Broadband Communities publishes its annual Top 100 FTTH list to acknowledge the contributions that companies and organizations have made to the fiber optic industry. “‘Building a Fiber-Connected World’ is the tagline of Broadband Communities magazine, and each year the FTTH Top 100 list recognizes organizations that lead the way in this endeavor,” the publication explained. In addition to ILSR, awardees include fiber vendors, network operators, business consultants, and broadband engineers.

MuniNetworks and Community Networks Make the Mark

In the list entry for ILSR, Broadband Communities said:

ILSR’s publications, including its MuniNetworks.org blog, toolkit and weekly podcast that covers broadband and more . . . have been instrumental in showing communities that controlling their broadband destinies is feasible and has the potential to improve local economies and quality of life.

Christopher Mitchell, Director of the Community Broadband Networks initiative, commented on the award:

Broadband Communities was among the first to recognize the benefits of fiber optics for everyone and we are honored to be again named to their list of top 100 FTTH leaders.

Broadband Communities recognized a select few community broadband networks in the FTTH Top 100, including UTOPIA Fiber, an open access fiber network serving more than a dozen Utah communities, and Co-Mo Connect, the broadband subsidiary of Missouri electric cooperative. 

LUS Fiber, Louisiana’s only municipally-owned FTTH network, is a new entrant to the list this year. LUS Fiber currently serves 21,000 subscribers. This April, LUS Fiber received a $3.1 million federal grant to lay 47 miles of fiber infrastructure along U.S...

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Posted March 26, 2021 by Ry Marcattilio-McCracken

The National Digital Inclusion Alliance's Net Inclusion conference this year is a webinar series, running eight consecutive weeks between April 7 and May 26. One-hour webinars at 1pm ET on Wednesday each week will feature a diverse cast of policy experts, advocates, city officials, and nonprofits to talk about what's going on at the local and state level. Register free here.

The first panel, titled "The Structural Racism Behind Digital Inequity," will feature Chrissie Powell (Executive Director, Byte Back Baltimore), James Walker, II (Founder/CEO, Informative Technologies Inc.), Quincy B. (Founder & Director, EraseTheRedline Inc.), and Rebecca Kauma (Economic and Digital Inclusion Program Manager, City of Long Beach). The panel will be moderated by Alisa Valentin (Special Advisor, Office of FCC Commissioner Geoffrey Starks).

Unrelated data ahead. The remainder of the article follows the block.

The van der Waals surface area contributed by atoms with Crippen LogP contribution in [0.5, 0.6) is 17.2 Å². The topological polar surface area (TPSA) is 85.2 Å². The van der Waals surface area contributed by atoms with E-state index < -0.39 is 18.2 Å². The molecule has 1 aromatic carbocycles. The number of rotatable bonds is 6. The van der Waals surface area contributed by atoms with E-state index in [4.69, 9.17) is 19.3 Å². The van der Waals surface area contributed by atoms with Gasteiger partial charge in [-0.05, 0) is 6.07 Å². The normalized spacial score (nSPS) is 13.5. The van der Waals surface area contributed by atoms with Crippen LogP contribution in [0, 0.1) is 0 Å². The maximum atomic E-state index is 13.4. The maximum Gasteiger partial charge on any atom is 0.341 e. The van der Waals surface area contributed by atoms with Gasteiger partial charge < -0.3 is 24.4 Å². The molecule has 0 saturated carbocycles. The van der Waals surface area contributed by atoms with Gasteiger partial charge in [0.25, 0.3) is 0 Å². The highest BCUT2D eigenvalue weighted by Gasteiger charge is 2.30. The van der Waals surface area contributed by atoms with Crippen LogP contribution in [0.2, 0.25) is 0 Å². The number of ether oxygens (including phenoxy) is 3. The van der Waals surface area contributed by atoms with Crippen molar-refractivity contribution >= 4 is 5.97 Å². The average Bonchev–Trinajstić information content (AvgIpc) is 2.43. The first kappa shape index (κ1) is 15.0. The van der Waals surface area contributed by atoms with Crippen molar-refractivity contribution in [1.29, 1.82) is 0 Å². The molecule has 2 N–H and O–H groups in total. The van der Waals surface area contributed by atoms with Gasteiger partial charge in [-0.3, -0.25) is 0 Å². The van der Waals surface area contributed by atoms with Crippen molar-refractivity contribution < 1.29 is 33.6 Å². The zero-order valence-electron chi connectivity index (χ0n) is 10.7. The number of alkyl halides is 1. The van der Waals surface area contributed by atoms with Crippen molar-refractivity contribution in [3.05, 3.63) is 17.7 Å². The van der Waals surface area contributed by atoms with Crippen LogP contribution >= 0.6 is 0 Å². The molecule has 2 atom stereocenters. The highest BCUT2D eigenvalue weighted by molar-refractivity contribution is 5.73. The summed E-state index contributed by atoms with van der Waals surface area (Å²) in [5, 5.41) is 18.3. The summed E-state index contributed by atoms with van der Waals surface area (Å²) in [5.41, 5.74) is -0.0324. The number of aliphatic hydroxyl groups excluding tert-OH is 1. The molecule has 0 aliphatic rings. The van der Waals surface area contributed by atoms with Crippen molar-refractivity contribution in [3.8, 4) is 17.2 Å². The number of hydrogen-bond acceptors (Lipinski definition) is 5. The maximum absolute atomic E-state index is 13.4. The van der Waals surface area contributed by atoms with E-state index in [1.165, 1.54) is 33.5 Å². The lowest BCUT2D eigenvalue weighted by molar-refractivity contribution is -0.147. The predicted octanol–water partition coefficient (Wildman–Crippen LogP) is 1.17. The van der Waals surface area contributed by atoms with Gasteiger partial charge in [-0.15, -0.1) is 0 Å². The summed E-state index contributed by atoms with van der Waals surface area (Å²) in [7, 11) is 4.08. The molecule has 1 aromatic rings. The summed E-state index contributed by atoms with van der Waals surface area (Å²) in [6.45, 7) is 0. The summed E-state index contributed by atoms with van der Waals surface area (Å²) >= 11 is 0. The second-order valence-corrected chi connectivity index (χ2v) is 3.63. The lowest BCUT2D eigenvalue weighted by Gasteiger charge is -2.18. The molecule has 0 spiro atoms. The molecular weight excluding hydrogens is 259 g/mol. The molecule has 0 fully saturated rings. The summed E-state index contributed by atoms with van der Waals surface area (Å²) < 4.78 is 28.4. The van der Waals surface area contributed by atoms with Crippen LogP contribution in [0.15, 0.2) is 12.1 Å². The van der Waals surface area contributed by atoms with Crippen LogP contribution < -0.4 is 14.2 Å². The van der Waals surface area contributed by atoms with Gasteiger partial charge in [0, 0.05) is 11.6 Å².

See the list of subsequent panels below:

  • April 14th: Digital Navigators: Models, Partners, Assessment, and Funding
  • April 21st: Coalitions and Digital Equity Planning
  • April 28th: Local Government and State Digital Inclusion Funding, Offices, Coordination, and Policy
  • May 5th: Weaving Digital Inclusion into Existing Community and Government Programs
  • May 12th: Partnering with Healthcare Organizations to Increase Digital Equity
  • May 19th: Filling the Gap – Building Subsidized & Affordable Broadband

During the final event on May 26th, the NDIA will announce the winners of this year's Digital Equity Benton Awards. Two awards will be handed out this year. The first is the Digital Equity Champion, which “will recognize an outstanding individual who has made a difference in the field of digital equity.” The Emerging Leader Award, on the other hand, will “acknowledge an up-and-coming digital inclusion practitioner.” 

Read more about the awards here.

Register free here.

Posted February 3, 2021 by Ry Marcattilio-McCracken

It’s February, which means the National Digital Inclusion Alliance (NDIA) is once again taking applications for the 2021 Charles Benton Digital Equity Champion Awards. The deadline is February 12th. 

From the announcement:

Named for Charles Benton, the founder of Benton Institute for Broadband & Society, NDIA created the awards to recognize leadership and dedication in advancing digital equity: from promoting the ideal of accessible and affordable communications technology for all Americans to crafting programs and policies that make it a reality.

Two awards will be handed out this year. The first is the Digital Equity Champion, which “will recognize an outstanding individual who has made a difference in the field of digital equity.” The Emerging Leader Award, on the other hand, will “acknowledge an up-and-coming digital inclusion practitioner.” 

Winners will be chosen based on their past work and commitment to advancing digital equity across the country. Nomination will be judged according to individuals’:

  • Sustained commitment to digital inclusion programs, practices, and/or policy work
  • Applied innovative approaches to addressing and solving problems
  • Extensive use of data and evaluation to shape digital inclusion programs and share best practices
  • Demonstrated leadership in his/her community, and/or
  • Collaboration that can be scaled and replicated

Winners will be announced at the upcoming Net Inclusion webinar series, which runs from April 7th to May 26th. You can register for the event here.

Past winners include Rebecca F. Kauma, Economic and Digital Inclusion Program Manager at The City of Long Beach, for her work on leading more equitable economic and digital inclusion outcomes for the city’s low-income neighborhoods and community of color, and Deb Socia, CEO of the Enterprise Center in Chattanooga, Tennessee....

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Posted November 19, 2020 by Ry Marcattilio-McCracken

The city of Greensboro, North Carolina has been named a Smart Gigabit Community by US Ignite and awarded a grant from Charlotte-based Segra to expand broadband and increase connectivity options in the city. 

Posted July 10, 2020 by Katie Kienbaum